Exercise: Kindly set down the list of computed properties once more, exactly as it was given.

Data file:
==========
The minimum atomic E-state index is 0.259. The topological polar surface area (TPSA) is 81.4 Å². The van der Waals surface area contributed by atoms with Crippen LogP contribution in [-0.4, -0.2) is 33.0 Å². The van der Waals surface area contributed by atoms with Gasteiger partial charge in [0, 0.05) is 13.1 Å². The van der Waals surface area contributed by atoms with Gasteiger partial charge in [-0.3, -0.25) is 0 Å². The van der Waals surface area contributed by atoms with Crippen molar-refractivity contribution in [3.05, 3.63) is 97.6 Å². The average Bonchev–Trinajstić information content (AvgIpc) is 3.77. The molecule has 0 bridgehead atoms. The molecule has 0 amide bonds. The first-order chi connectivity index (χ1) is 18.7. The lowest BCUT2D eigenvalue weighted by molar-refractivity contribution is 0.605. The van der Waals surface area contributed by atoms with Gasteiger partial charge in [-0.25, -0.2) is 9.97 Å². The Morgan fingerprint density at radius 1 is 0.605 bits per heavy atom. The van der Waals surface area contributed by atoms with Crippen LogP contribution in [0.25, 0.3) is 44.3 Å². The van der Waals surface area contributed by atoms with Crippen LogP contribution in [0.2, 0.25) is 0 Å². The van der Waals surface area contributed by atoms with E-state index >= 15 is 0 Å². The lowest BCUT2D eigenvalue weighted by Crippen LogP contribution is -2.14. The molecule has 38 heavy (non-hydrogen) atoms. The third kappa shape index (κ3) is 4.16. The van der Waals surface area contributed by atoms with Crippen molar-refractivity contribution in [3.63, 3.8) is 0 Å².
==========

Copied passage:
The minimum atomic E-state index is 0.259. The topological polar surface area (TPSA) is 81.4 Å². The van der Waals surface area contributed by atoms with Crippen LogP contribution in [-0.4, -0.2) is 33.0 Å². The van der Waals surface area contributed by atoms with Gasteiger partial charge in [0, 0.05) is 13.1 Å². The van der Waals surface area contributed by atoms with Gasteiger partial charge in [-0.3, -0.25) is 0 Å². The van der Waals surface area contributed by atoms with Crippen molar-refractivity contribution in [3.05, 3.63) is 97.6 Å². The average Bonchev–Trinajstić information content (AvgIpc) is 3.77. The molecule has 0 bridgehead atoms. The molecule has 0 amide bonds. The first-order chi connectivity index (χ1) is 18.7. The lowest BCUT2D eigenvalue weighted by molar-refractivity contribution is 0.605. The van der Waals surface area contributed by atoms with Gasteiger partial charge in [-0.25, -0.2) is 9.97 Å². The Morgan fingerprint density at radius 1 is 0.605 bits per heavy atom. The van der Waals surface area contributed by atoms with Crippen LogP contribution in [0.25, 0.3) is 44.3 Å². The van der Waals surface area contributed by atoms with Crippen LogP contribution in [0.2, 0.25) is 0 Å². The van der Waals surface area contributed by atoms with E-state index >= 15 is 0 Å². The lowest BCUT2D eigenvalue weighted by Crippen LogP contribution is -2.14. The molecule has 38 heavy (non-hydrogen) atoms. The third kappa shape index (κ3) is 4.16. The van der Waals surface area contributed by atoms with Crippen molar-refractivity contribution in [3.63, 3.8) is 0 Å².